By Jaime King
In June of 2015, our beautiful and energetic daughter, Katherine King, was having symptoms that no one understood or had answers for. She had a heart rate of 32 BPM’s. She couldn’t walk, talk, see or hear. She was in pain, had headaches and a constant fever for two weeks straight. Our once happy, active daughter was dying.
Four doctors debated. We were sent everywhere and received multiple diagnoses. She was prescribed pills. She had low iron. Another said it was a virus. No one had answers.
Finally – and unfortunately – Katherine was diagnosed with a brain stem glioma called “DIPG” (Diffuse Intrinsic Pontine Glioma).
On average, 300 kids a year are diagnosed with this tumor in the US. It impacts kids between the ages of 5 and 8. There is a 0 percent survival rate and it kills swiftly.
At the end of her life, our child will have the cognitive ability of any 7-year-old. She will be fully aware of her surroundings. However, she will not be able to talk, walk, hear, see, feel, touch or communicate her emotions to us in any form. She will be like this, until her death.
Immediately upon diagnosis, you’re told there is no hope, no surgery, no chemotherapy or any other treatment that will work. You have the option of radiation, which we chose in order to get a few more weeks out of her life. However, this caused Katherine to experience severe trauma, PTSD and emotional disassociation. She will never be the same.
Go home. That’s what we were told. So we did. Hospice/Palliative Care starts immediately; the insurance had no problem approving that, of course. We were sent home with harsh steroids, morphine, anxiety medicines – you name it. Katherine was asked to start them, but we refused, and still refuse, until we have no choice.
We chose another route. We started Katie on a strict regimen of CBD/THC oil therapy. We reached out to a local cannabinoid collective, which specializes in pediatric cancer treatments. They have held our hand all along this journey.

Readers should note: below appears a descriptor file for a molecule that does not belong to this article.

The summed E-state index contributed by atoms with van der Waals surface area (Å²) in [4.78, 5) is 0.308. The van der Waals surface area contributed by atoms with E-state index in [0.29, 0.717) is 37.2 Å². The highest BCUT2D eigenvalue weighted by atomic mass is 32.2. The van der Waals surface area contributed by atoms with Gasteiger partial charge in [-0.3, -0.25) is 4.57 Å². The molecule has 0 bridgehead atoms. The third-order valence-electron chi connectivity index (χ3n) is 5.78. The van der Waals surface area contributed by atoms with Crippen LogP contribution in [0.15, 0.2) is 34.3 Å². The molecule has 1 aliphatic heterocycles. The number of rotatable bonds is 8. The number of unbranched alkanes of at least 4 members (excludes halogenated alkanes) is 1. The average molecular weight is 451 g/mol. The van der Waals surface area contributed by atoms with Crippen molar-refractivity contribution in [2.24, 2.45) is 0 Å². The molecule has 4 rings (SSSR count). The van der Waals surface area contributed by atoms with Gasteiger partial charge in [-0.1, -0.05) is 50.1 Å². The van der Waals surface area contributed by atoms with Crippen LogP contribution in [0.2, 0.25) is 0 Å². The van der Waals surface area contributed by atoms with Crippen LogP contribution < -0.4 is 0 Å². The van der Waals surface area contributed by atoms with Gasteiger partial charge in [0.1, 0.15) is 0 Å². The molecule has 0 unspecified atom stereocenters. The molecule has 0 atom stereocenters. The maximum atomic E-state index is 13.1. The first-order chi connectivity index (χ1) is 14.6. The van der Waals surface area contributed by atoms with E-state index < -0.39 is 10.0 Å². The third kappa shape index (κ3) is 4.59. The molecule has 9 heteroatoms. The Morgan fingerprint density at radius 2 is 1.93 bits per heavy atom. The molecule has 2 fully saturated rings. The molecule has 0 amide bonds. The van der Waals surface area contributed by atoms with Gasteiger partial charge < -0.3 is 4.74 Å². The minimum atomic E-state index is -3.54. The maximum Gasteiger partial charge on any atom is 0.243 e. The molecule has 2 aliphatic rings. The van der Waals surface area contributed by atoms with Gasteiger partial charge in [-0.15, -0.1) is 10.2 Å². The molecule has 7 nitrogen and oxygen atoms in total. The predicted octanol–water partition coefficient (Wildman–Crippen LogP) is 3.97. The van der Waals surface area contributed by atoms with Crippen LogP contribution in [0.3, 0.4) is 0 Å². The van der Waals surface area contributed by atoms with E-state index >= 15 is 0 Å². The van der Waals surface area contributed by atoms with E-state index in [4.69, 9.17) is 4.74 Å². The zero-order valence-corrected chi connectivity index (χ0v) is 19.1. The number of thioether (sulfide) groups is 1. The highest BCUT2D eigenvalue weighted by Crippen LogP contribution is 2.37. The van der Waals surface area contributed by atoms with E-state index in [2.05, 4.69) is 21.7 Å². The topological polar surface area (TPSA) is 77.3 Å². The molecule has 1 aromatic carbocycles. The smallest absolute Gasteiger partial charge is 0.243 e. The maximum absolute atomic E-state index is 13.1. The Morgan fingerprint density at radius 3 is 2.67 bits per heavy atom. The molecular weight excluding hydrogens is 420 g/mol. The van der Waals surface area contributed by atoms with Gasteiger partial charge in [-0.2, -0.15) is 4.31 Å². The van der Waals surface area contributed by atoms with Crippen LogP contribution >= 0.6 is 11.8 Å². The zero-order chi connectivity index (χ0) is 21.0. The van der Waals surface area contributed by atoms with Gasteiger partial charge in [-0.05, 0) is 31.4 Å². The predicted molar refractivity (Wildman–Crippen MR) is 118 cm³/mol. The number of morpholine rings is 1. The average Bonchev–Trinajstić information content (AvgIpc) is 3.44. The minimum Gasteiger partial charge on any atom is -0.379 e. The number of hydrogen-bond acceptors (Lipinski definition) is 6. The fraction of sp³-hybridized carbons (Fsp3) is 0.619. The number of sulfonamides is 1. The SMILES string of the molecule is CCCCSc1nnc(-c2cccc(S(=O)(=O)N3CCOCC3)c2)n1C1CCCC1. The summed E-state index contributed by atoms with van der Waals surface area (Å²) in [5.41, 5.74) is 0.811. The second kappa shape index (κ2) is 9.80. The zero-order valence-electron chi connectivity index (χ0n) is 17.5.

Right now, Katherine’s tumor is larger than it was in June, and she has some wobbliness, but none of the other symptoms seem to be affecting her as drastically as they were last year. She isn’t on morphine, steroids or an anxiety pill regimen.
I believe wholeheartedly in cannabinoids as a natural solution for cancer treatment. But they will not save our daughter, as the brain works in funny ways and will not allow all of the benefits of cannabinoids past the blood/brain barrier. However, it has definitely given our daughter more time, a quality of life that she did not have for a long period of time following diagnosis.
The treatment has given us the ability to make memories. She smiles and she enjoys life right now, as much as she can in this situation.
Right now kids with cancer get 4 percent of any national cancer funding. Of that 4 percent, 1 percent suffers from brain cancer, the largest killer of kids as it relates to cancer deaths. DIPG research receives virtually no funding.
This is unacceptable. I watch kids die of this so-called “rare” disease every day online in the DIPG communities, a travesty beyond comprehension. Parents are not allowed to give their kids these cannabinoids in certain states, for fear of being arrested. Some have suffered those consequences.
I will watch my daughter die, but it will not be in vain. We will continue to advocate, as so many DIPG families do.
Cannabinoids have helped our daughter. But we are forced to pay cash for this medicine, and we are in severe debt because of it. Our monthly total for cannabinoids right now is $3,200. It will increase to $4,800 by next month. This isn’t the collective’s fault; it’s the fault of our governments and the insurance companies.
We shouldn’t have to pay for Katherine’s medicine. This should be covered. Our kids should get the help they need and have the option to avoid harsh drugs that reduce their quality of life.
We are our only supporters as we continue the fight for our children.
#MommaTheBrave (Jaime King)